Sometimes great art is just great.

November 15, 2009

I went yesterday to Cineplex’s special showing of the remastered Gone with the Wind.

I have never seen this movie before. How I got away with that when it was one of my mother’s ironing movies (the other was the 6-part BBC Pride and Prejudice) I don’t know, but somehow I did, and all I knew of it were the things everyone knows: Vivien Leigh and Clark Gable, “I’ll never be hungry again,” “Frankly, my dear, I don’t give a damn.”

And when it first started, I was worried. I was worried, at a massive 4 hours, that it would be slow. That the characters, the types, wouldn’t have aged well (I was especially worried about that at Mammy’s first appearance. Her character develops…Prissy, not so lucky).

But, as I should have known from its longevity, the 1000 pages of Margaret Mitchell’s novel hold more than enough action for four wonderful hours – varied, melodramatic, and also true to life. I was impressed with the treatment of the historical context – loving, and yet mostly clear-eyed about the period’s glories and tragedies. I was impressed with the treatment of adult relationships, because even though this is where most of the melodrama lies, they still feel…honest. This is largely because of the complexity brought to what could be stereotypical roles by incredibly talented actors.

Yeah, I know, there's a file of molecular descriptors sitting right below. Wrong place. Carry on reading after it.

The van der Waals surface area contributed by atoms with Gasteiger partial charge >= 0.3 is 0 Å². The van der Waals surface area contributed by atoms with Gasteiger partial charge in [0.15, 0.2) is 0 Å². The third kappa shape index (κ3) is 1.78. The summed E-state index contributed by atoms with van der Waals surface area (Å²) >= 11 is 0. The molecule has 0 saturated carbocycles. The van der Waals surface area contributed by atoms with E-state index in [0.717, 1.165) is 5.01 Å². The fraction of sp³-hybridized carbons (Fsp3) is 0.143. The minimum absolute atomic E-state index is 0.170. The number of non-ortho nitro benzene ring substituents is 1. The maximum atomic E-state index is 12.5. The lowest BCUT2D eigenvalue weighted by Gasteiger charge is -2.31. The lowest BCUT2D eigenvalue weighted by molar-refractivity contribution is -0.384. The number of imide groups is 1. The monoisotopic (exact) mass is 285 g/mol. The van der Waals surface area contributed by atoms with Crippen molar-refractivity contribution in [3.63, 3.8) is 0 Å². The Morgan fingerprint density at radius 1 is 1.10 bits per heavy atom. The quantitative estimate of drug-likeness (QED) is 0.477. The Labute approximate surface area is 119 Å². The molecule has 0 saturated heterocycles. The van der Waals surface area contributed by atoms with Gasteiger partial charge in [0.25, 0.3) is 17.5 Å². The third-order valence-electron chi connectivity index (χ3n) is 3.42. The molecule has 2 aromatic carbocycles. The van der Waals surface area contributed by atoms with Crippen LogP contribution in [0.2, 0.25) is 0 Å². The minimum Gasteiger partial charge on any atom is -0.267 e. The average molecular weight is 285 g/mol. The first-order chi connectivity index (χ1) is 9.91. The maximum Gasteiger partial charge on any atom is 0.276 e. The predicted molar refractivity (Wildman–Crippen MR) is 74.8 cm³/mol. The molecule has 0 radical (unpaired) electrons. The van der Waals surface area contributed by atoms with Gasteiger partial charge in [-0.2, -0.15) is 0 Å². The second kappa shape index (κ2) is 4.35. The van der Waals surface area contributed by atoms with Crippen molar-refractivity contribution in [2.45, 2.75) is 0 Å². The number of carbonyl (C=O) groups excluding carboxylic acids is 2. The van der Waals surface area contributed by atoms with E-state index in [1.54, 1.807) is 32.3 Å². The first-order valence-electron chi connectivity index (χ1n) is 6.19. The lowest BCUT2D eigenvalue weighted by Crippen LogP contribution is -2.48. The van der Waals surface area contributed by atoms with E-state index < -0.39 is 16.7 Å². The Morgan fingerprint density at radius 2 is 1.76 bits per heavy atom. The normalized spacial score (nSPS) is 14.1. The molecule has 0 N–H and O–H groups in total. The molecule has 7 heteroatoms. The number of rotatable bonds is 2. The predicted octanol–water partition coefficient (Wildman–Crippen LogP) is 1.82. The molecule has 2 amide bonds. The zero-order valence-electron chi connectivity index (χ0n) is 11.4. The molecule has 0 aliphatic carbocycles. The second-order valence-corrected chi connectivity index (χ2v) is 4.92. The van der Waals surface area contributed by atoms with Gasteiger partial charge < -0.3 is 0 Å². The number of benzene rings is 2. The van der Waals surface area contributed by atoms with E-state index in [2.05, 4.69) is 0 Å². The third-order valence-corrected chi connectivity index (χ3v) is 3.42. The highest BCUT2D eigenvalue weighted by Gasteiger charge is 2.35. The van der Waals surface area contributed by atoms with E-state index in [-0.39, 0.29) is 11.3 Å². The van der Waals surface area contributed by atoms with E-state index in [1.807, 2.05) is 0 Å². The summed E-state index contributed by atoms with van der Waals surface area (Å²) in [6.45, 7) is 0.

And the ending was perfect, and you know how difficult endings can be to get right.

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One Response to “Sometimes great art is just great.”

  1. Amy said

    And that is why the Mitchell estate should not have sanctioned a sequel. After a book/movie like GWTW, readers/viewers create the sequel in their imaginations. (Though I must say I enjoyed McCaig’s “Rhett Butler’s People” as a companion piece almost as much as I disliked Alexandra Ripley’s “Scarlett” as a sequel.)
    Don’t forget to read GWTW–find the best character left out of the movie…and I don’t mean Scarlett’s first two children!

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